Even if the non-Bumiputeras feel that they have lost their rights, are discriminated against and frustrated because they consider that the New Economic Policy does not benefit them, do they really believe that all Malays and Bumiputera are satisfied with the policy too?

It is a big mistake to think that Malays and Bumiputeras are not aware that more non-Bumiputeras have become rich and are enjoying the good life due to (the workings of) NEP.

So, please lah don’t fault me if I’m proud to be Malay and wish my race recorded officially. Thank you.

For more information on the GTP roadmap announced by the Prime Minister, please read the Bernama article ‘Era Baru Bagi 1Malaysia Dengan Transformasi Kerajaan’.
[The English version of the Bernama story can be read here.]
This article was originally titled Saya mahu terus jadi orang Melayu and appeared in A Kadir Jasin’s blog ‘The Scribe’ on Jan 28, 2010.

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Guan Eng and wife voted out of Malacca DAP committee

commentary:  and they say cronyism only happens in UMNO... pleeezzz.... aizley

Caliph Omar Abdul Aziz el Penipu wal Reject

The Star, Dec. 19, 2005

MALACCA: Party secretary-general Lim Guan Eng and his assemblywoman wife Betty Chew were dealt a severe blow when they were unexpectedly voted out of the Malacca DAP committee.

While the reasons for the shocking and unprecedented outcome are not very clear, party insiders say it could be the culmination of “years” of rivalry between former state chief Sim Tong Him and Lim whose political differences were open secrets.

One leader said this could also have been a signal of protest from supporters of former DAP secretary-general Kerk Kim Hock, who lost the party’s stronghold of Kota Melaka in the 2004 general election.

The purported feud between Kerk and Lim had been partly attributed to the defeat.
“The result only goes to show that Malacca DAP is deeply split and also that the influence of Kerk and Sim is still there,” he said.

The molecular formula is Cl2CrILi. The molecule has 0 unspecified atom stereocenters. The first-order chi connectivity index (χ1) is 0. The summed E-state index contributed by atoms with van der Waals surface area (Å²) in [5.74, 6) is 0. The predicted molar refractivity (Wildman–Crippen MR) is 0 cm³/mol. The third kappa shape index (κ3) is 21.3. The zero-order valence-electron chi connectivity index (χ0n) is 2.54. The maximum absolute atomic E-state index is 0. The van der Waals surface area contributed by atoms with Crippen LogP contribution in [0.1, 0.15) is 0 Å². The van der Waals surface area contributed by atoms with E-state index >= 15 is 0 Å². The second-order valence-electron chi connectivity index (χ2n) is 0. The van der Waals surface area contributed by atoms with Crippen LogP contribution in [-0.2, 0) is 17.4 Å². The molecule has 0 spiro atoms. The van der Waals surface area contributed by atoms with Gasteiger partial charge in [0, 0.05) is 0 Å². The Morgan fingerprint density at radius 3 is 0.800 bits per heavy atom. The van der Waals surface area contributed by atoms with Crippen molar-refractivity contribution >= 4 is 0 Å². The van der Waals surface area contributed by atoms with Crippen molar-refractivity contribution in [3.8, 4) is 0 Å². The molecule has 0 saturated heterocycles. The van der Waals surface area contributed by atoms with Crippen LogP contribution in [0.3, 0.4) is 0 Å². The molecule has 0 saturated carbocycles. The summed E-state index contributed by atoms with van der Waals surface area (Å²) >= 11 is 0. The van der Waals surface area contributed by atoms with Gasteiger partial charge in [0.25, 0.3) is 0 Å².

He added the result would have an affect on DAP at the national level as Lim’s father, Kit Siang, is a party strongman.

Bandar Hilir state assemblyman Goh Leong San is the new state chairman, taking over from his mentor and Lim’s adversary Sim Tong Him, who stepped down without contesting after holding the post for 15 years.

In the state election yesterday, Goh secured 83 votes, the highest polled by the 17 people vying for one of 15 elected places in the state committee.

Lim and Chew, who is Kota Laksamana assemblywoman, garnered 27 and 33 votes respectively, putting them at the bottom of the lot.

Under the party constitution, Lim, as secretary-general, is automatically included in the state committee.

Chew, who is state Wanita chief, does not qualify for automatic inclusion.

When contacted, Lim said he supported Goh but declined to comment on the results. “Goh is the best person to ask,” he said.

Goh described the election as “simple and straightforward” but declined to comment on Lim’s situation.

Sim said he did not contest so as to make way for younger leaders. He was later appointed to the state committee.

A total of 91 party members attended the DAP state annual general meeting and election yesterday.

When contacted by The Star at around 9.30pm last night, DAP life adviser Dr Chen Man Hin said: “You are the first one to tell me about this. No comments until I see the results.”
Yet he is appointed as DAP Secretary General.